Factors affecting exchange rates There are mainly five factors that influence exchange rates. They are: – Domestic prices – Trade barriers – Import demand – Export demand – productivity
Domestic Prices In the long run, a rise in a country’s price level (relative to the foreign price level) causes its currency to depreciate and a fall in the country’s relative price level causes its currency to appreciate.
Trade Barriers In international trade some barriers to free trade exist – such as tariffs (taxes on imported goods) – And quotas (restrictions on the quantity of foreign goods that can be imported) When trade barriers increase, they increase demand for local goods local currency tends to appreciate because local goods will still sell well even with a higher value of the local currency.
Preferences for Domestic Versus Foreign Goods. Increased demand for a country’s exports causes its currency to appreciate in the long run; conversely, increased demand for imports causes the domestic currency to depreciate EXAMPE: If the Japanese develop an appetite for American goods,the increased demand for American goods (exports) tends to appreciate the dollar, because the American goods will continue to sell well even at a higher value for the dollar.
If a country becomes more productive, businesses in that country can lower the prices of goods relative to foreign goods and still earn a profit. As a result, the demand for domestic goods rises, and the domestic currency tends to appreciate. Productivity
More often, foreign exchange market is not a free market Central bank of the country manages the exchange rate by buying and selling currencies With these interventions, money supply is also influenced Central bank intervention in exchange market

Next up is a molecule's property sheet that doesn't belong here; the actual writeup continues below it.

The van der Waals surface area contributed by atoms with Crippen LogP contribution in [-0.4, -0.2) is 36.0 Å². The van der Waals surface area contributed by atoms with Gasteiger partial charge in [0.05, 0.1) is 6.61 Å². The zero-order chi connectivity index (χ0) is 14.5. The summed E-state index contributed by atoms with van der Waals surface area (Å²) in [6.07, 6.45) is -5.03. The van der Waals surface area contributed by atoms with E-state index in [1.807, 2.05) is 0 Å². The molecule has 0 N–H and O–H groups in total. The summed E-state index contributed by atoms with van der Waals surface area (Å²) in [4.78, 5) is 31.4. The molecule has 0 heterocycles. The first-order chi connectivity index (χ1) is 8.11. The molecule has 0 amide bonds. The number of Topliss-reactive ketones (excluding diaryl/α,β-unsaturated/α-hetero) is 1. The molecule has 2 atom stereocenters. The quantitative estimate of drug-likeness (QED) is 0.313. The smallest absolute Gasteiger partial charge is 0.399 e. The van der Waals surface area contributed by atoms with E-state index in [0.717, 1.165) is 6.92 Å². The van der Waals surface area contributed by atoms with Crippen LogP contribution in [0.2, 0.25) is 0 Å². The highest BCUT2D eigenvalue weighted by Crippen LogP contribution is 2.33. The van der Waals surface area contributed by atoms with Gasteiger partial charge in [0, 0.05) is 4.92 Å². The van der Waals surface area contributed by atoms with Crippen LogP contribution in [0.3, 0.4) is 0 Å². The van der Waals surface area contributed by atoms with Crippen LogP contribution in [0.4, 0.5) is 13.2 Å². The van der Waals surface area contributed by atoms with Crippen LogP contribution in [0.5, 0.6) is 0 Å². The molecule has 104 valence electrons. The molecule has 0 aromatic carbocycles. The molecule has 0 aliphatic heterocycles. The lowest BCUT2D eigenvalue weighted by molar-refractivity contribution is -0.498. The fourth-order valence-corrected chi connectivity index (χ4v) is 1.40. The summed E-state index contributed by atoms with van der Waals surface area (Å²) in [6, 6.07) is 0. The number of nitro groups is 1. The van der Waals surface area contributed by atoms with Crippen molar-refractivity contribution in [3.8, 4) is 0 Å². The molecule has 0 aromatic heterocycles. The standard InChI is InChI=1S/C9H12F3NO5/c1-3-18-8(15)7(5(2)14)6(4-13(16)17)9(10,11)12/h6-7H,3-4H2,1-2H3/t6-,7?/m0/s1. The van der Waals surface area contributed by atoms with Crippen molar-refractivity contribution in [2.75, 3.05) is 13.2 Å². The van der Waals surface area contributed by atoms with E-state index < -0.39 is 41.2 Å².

Unsterilized foreign exchange intervention Suppose SBP decides to sell $500 million of its foreign exchange reserves in exchange for pakistani currency, this transaction will have two impacts: – It will reduce the SBP foreign exchange reserves by $500 million – Currency in circulation will fall by the same amount
When the central bank activity in the foregin exchange market results in change in the monetary supply, it is called unsterilized foregin exchange intervention A foreign exchange intervention with an offsetting open market operation that leaves the monetary supply unchanged is called sterilized foregin exchange intervention
Exchange rate regimes Exchange rate regimes in the international financial system are of two basic types: Fixed and floating In a fixed exchange rate regime, the value of currency are kept pegged relative to one currency called the anchor currency so that exchange rates are fixed In a floating exchange rate regime, the value of currencies are allowed to fluctuate against one another
However, countries often attempt to influence their exchange rates by buying an selling currencies, so in this case the regime is refffered to as a managed float regime
When the domestic currency is overvalued, the central bank must purchase domestic currency to keep the exchange rate rate fixed, but as a result it loses international reserves With the domestic currency undervalued, the central bank must sell currecny to keep the exchange rate fixed, but as a result it gains international reserves Fixed rate regime